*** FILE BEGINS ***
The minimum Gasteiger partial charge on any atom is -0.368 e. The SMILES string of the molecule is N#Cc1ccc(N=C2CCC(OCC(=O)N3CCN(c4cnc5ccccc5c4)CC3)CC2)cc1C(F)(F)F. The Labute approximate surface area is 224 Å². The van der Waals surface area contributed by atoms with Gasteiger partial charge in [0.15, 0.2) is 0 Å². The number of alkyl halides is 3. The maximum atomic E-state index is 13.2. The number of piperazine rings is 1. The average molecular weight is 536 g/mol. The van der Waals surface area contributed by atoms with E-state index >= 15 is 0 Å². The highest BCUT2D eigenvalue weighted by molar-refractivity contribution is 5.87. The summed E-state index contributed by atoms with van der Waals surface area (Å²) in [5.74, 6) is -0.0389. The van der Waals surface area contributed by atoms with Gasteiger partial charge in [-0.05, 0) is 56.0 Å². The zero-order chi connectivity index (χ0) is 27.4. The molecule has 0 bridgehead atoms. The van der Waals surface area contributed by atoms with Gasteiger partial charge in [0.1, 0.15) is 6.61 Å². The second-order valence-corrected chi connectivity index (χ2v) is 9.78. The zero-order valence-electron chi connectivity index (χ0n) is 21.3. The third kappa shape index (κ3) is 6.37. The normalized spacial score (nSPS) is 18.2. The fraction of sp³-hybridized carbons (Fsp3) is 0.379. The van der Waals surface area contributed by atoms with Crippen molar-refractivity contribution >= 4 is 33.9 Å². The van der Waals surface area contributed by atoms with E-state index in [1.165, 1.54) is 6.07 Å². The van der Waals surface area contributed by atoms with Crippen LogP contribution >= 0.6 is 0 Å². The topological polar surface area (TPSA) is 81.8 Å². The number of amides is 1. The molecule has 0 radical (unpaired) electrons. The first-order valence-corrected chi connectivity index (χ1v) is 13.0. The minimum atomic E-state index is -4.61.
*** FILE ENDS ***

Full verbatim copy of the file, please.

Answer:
The minimum Gasteiger partial charge on any atom is -0.368 e. The SMILES string of the molecule is N#Cc1ccc(N=C2CCC(OCC(=O)N3CCN(c4cnc5ccccc5c4)CC3)CC2)cc1C(F)(F)F. The Labute approximate surface area is 224 Å². The van der Waals surface area contributed by atoms with Gasteiger partial charge in [0.15, 0.2) is 0 Å². The number of alkyl halides is 3. The maximum atomic E-state index is 13.2. The number of piperazine rings is 1. The average molecular weight is 536 g/mol. The van der Waals surface area contributed by atoms with E-state index >= 15 is 0 Å². The highest BCUT2D eigenvalue weighted by molar-refractivity contribution is 5.87. The summed E-state index contributed by atoms with van der Waals surface area (Å²) in [5.74, 6) is -0.0389. The van der Waals surface area contributed by atoms with Gasteiger partial charge in [-0.05, 0) is 56.0 Å². The zero-order chi connectivity index (χ0) is 27.4. The molecule has 0 bridgehead atoms. The van der Waals surface area contributed by atoms with Gasteiger partial charge in [0.1, 0.15) is 6.61 Å². The second-order valence-corrected chi connectivity index (χ2v) is 9.78. The zero-order valence-electron chi connectivity index (χ0n) is 21.3. The third kappa shape index (κ3) is 6.37. The normalized spacial score (nSPS) is 18.2. The fraction of sp³-hybridized carbons (Fsp3) is 0.379. The van der Waals surface area contributed by atoms with Crippen molar-refractivity contribution >= 4 is 33.9 Å². The van der Waals surface area contributed by atoms with E-state index in [1.165, 1.54) is 6.07 Å². The van der Waals surface area contributed by atoms with Crippen LogP contribution >= 0.6 is 0 Å². The topological polar surface area (TPSA) is 81.8 Å². The number of amides is 1. The molecule has 0 radical (unpaired) electrons. The first-order valence-corrected chi connectivity index (χ1v) is 13.0. The minimum atomic E-state index is -4.61.